They told him that they would have released him that night, but he wanted the safety of proximity to help you wouldn’t find at the hotel. And he wanted to know what was happening to him.

This all started flying home from the Reno/Tahoe tournament to Phoenix. He didn’t feel well, started for the forward lavatory, fainted and crashed into the cockpit door. He’s 6′ 4″ tall and 215 pounds; it was quite a crash. He wakes up to a flight attendant screaming for a doctor and another announcing on the PA that they’re diverting to LAX.

The paramedics meet the plane at the gate, remove him to the jetway and give him an EKG, which is normal, put him back on the plane and he’s home that night. He used to love window seats; now he always sits on the aisle by the aft lavatories. And once he got home, he began a battery of inconclusive medical tests: they could find nothing functionally wrong with him.

So he gets an hour of sleep until 4:30 and then they put him in a room and he gets another three hours until he is released at 8:00. He goes back to the hotel, showers, gets something to eat, goes to the course, hits a few balls and begins his round. He’s in the final group at 10:55.

Except he’s not feeling well again. Nowhere near as bad as Friday, but he can feel it welling up again. But he has a theory this time. Given great comfort by the night’s tests that could find nothing wrong, he leans now to it being some kind of a panic attack that spiraled out of control.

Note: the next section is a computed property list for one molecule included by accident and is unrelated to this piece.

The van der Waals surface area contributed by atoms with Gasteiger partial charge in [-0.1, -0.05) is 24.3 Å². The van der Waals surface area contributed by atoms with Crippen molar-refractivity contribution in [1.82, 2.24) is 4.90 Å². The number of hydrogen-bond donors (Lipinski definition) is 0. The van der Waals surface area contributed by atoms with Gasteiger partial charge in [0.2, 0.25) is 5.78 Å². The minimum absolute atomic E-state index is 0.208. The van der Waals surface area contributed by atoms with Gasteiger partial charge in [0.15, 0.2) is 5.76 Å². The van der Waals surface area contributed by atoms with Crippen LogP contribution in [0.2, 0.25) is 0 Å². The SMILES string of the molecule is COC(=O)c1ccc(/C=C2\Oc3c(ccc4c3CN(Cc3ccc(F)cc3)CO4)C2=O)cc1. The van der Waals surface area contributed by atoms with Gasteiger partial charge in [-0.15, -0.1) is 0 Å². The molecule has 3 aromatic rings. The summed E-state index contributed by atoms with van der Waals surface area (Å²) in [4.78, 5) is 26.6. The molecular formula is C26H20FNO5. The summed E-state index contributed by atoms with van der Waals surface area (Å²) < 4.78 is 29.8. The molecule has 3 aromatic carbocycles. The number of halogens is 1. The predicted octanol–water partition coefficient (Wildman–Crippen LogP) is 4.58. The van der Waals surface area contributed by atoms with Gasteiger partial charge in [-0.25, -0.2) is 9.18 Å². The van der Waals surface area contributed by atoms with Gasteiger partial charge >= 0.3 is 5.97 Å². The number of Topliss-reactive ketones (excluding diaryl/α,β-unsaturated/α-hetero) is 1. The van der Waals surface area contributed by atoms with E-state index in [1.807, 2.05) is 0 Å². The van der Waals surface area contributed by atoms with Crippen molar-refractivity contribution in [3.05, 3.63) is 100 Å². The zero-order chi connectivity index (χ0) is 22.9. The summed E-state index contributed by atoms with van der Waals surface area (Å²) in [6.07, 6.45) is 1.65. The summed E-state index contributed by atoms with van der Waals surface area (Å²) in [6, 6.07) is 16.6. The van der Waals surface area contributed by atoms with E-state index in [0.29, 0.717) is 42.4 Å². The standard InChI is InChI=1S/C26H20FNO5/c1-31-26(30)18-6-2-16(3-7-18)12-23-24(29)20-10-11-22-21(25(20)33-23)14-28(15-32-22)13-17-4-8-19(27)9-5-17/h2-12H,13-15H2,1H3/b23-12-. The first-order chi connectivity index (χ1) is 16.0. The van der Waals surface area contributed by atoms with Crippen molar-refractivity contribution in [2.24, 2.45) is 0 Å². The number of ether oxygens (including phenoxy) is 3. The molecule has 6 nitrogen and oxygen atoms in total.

And so he determines that he will not let it run amok a second day. He’s just going to keep a lid on it.

The 1st hole was short enough that he hit an iron off the tee, but he was still so unsettled that he blew it way out right behind a tree. He managed to get it on the green, but his touch was so leaden that he ended up 3-putting for bogey. His lag putt was six feet short.

He missed the green at the 171-yard, par-3 3rd and could only get his chip shot to nine feet. He missed.

But he was able to keep a lid on his anxiety…and begin to really play…like he did Friday. But this time with nowhere near the anxiety although there were burbles. He birdied four of the next eight holes. He bogeyed the 13th and then ran off a string of pars to the end.

That he could shoot 1-under par on three hours of restless sleep and still maintain a 2-shot lead is story he’ll be telling for the rest of his life. And many of us will too.

And hopefully he’ll be able to get to the bottom of whatever this is. On the psychological side, he’s already seen eminent sports psychologist, Dr. Bob Rotella: